I recently read an incredible book by Annabel Crabb, one of my personal heroes. She is a journalist and tv presenter who hosta one of my very favourite shows, ‘Kitchen Cabinet‘ (a political cooking show; it sounds odd, but it’s brilliant). She is intelligent, classy, sassy, funny, interesting and many more things. Ok, I’ll stop gushing now and talk about the book.
(As a side note, Annabel Crabb & Leigh Sales started their own podcast this week and IT IS THE BEST THING EVER!!! Here is the link.)
‘The Wife Drought‘ is a fascinating look at Australian life and how relationships tend to function in society. The issue that the book centres around is that most married men have a ‘wife’ (and most men are married statistically speaking) and women don’t. ‘Wife’ in this context is a partner who either doesn’t work, or works part time so they can take care of unpaid work that goes on in any household. Having a ‘wife’ enables a man to continue their career despite circumstance. They can have children and have it make almost no impact on their working life. This is rarely the case for women. Women tend not to have ‘wives’, that is a partner who reduces their working hours to take care of the unpaid work of a home, and this effects their ability to remain in or advance in the workforce.
“It turns out that in Australian work-places, 76 percent of full-time working dads have a ‘wife’. Three out of four. But among the mothers who work full-time, the rate of wife-having is much, much lower: only 14 per cent.”
Not only do women not usually have partners who work less than full time, but statistically speaking they almost always do more of the domestic work, even when their partner works equal or less hours than them outside the home. This statistic concerns me greatly. There are numbers on this in the book.
This arrangement can work well for those who choose it, but what of those women who want to remain in the workforce and not exit it to raise children and run a home? How do we accommodate those women?
One of the central points of the book is that workplaces are generally excellent at helping women work more flexibly, but are terrible at doing this for men. Mothers are seen as primary caregivers, so they are given flexibility to help them accommodate both family and work. Men are not seen as primary caregivers, so they are not afforded the same flexibility. We need to look at how families function for both of the sexes and help everyone work in a more flexible way.
Look at politicians as an example. Men have multiple children whilst being sitting members of parliament and no one bats an eyelid. This is because they have a ‘wife’ who takes care of the child raising and domestic work. This is rarely the case for women. Usually full time working women also have full time working partners. So, when a woman is a politician and a mother they get pounded with questions about how they do it and how they can ‘have it all’. One of the interesting things about the Labor leadership debate in 2013 was when Bill Shorten was potentially up against Tanya Plibersek. It was thought by some that she might be a bad choice because she has 3 young children, so she couldn’t commit herself to the leadership position. Bill Shorten also has young children almost exactly the same age and no one even mentioned that. As a society, we have extremely different expectations of the roles mothers and fathers ought to play.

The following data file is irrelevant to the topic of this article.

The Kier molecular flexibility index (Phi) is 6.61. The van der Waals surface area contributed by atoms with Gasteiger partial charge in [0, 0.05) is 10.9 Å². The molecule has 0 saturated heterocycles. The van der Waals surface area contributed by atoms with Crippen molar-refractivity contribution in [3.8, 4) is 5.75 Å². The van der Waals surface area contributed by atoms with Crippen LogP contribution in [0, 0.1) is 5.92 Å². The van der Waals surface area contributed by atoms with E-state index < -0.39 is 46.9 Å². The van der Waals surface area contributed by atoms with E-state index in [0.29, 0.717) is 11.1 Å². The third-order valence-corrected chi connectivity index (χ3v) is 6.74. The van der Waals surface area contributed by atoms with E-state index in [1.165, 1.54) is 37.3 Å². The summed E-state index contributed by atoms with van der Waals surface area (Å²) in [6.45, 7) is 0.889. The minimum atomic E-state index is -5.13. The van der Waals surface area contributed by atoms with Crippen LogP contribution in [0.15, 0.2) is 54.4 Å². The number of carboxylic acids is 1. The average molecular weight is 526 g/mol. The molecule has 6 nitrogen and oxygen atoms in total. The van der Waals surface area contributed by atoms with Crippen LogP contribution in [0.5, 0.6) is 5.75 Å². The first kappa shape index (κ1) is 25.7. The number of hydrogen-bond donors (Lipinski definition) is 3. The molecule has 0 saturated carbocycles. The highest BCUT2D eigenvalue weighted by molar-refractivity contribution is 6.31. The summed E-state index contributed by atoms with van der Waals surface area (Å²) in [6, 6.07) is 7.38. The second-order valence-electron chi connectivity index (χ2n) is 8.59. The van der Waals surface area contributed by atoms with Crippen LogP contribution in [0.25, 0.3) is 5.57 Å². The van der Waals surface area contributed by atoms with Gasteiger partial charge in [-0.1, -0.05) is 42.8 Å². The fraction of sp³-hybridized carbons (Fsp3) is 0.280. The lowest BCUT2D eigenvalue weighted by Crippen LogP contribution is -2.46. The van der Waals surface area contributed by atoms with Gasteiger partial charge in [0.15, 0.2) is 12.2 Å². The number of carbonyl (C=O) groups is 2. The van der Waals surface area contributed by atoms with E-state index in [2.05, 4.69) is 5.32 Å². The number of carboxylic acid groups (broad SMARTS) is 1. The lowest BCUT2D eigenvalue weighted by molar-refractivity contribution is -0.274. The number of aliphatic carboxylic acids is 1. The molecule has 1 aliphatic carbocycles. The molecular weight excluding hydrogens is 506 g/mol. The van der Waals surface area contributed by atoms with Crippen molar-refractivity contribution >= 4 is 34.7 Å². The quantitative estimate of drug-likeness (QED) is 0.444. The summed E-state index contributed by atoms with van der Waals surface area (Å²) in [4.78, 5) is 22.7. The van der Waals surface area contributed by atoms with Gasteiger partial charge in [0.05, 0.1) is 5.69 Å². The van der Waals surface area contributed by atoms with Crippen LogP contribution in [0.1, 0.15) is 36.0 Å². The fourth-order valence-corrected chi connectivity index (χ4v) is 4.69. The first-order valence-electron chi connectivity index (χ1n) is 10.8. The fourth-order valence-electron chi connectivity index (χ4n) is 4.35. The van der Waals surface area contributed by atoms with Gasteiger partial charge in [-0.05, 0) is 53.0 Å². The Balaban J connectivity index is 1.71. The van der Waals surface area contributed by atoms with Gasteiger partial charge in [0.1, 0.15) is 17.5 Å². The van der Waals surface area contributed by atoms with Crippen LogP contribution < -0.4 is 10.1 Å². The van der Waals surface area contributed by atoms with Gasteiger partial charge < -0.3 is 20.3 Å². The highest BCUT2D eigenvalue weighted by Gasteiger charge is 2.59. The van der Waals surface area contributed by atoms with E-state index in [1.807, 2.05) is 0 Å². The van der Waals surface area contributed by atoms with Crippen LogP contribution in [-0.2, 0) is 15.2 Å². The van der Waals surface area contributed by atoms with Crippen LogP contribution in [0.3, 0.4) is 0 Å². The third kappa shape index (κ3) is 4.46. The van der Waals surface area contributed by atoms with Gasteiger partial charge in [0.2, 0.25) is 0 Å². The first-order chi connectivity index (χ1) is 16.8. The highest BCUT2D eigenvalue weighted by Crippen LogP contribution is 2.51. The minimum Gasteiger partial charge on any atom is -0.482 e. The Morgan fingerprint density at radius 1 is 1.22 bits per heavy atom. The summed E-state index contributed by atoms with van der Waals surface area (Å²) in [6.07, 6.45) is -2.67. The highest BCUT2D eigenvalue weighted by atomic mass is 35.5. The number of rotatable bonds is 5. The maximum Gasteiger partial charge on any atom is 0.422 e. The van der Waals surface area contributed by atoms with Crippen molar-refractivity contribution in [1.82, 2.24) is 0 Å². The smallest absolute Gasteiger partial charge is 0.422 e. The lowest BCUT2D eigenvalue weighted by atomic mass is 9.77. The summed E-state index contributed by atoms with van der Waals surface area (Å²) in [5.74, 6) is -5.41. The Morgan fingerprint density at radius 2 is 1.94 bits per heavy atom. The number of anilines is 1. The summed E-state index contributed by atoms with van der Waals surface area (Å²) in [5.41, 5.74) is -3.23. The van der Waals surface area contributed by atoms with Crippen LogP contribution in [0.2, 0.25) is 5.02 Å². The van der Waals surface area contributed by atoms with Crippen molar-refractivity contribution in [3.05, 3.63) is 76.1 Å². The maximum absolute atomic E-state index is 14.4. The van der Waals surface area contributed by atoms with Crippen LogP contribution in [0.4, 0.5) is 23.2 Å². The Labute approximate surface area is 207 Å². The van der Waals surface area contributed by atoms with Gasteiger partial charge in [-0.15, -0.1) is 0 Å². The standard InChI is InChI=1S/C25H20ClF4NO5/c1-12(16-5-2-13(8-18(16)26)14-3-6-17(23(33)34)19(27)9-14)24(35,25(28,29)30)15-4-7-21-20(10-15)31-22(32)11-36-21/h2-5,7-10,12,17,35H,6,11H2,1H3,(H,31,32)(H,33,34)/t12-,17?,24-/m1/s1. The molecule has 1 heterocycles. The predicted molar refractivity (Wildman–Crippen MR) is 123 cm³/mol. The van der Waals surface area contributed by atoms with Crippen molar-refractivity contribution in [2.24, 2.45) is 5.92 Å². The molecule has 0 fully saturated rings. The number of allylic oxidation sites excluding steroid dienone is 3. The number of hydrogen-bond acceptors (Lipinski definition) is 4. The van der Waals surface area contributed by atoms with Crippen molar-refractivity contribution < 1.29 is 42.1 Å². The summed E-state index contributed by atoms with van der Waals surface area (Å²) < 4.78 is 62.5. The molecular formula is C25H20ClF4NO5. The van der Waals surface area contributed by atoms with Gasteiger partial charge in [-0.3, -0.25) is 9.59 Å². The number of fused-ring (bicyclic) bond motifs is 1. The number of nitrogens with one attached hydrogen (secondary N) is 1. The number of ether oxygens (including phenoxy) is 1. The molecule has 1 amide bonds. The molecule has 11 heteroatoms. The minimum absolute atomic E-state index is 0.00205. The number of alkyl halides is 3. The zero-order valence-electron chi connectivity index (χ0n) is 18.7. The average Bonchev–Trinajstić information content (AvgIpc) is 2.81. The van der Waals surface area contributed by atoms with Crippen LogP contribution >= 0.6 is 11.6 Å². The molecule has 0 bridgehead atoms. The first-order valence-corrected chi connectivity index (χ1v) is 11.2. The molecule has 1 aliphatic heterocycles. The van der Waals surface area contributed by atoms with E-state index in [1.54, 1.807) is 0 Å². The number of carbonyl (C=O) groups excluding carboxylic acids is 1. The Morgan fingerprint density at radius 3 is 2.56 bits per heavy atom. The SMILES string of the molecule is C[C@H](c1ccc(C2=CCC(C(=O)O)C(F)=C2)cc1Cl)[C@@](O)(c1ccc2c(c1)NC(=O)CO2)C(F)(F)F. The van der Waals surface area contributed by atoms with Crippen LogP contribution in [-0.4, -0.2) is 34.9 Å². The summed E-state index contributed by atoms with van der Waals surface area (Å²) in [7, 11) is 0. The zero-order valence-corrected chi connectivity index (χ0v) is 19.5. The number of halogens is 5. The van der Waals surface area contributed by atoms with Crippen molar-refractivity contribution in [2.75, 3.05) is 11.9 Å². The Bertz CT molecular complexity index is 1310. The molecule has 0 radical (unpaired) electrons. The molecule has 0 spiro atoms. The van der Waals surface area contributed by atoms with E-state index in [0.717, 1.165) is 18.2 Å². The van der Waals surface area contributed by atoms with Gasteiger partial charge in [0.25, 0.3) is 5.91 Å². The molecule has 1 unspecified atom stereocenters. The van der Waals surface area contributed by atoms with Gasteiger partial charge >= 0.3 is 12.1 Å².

“…’caregiving’ fathers were subjected to more mistreatment at work than traditional fathers, and in some workplaces more than twice as much mistreatment as ‘caregiving’ mothers. Of the women studied, in fact, those without children were hassled more than mothers. In fact, patterns of mistreatment – the researches found – was much more to do with how closely workers conformed to traditional expectations of them, much more than it was to do with gender. The least mistreated people tended to be men who had children but did not take anything beyond customary responsibility for them, and women who had children and did. Those in line for a tougher time were women without children, who were thought cold or indifferent, and men looking after their children, who were thought soft.”
There is also some pretty funny stuff in it too. Some of the book looks at what was going on in society in the past and how that affected our needs in the workplace and how we spend our time outside of it. This next part was looking at the industrial revolution.
“It triggered, in time, an extra ordinary burst of economic growth that established a sizeable middle class, enjoying not only reliable wages, but the fruits of the labour-saving devices they were employed to make. The car. The refrigerator. The washing machine. The tumble dryer. (Such is the irony of the human condition, of course, that in 2014 some of the richest beneficiaries of these labour-saving devices use their spare time to make cheese, spin wool, or grow their own vegetables. A magazine devoted to artisanal hobby coal-mining cannot be far away.)”
I won’t dissect the whole book because Annabel says everything way more articulately than I ever could (and with more jokes), but do give it a a read. It’s brilliant!
And as a bonus, here is a brilliant interview of Annabel Crabb by Leigh Sales about the book.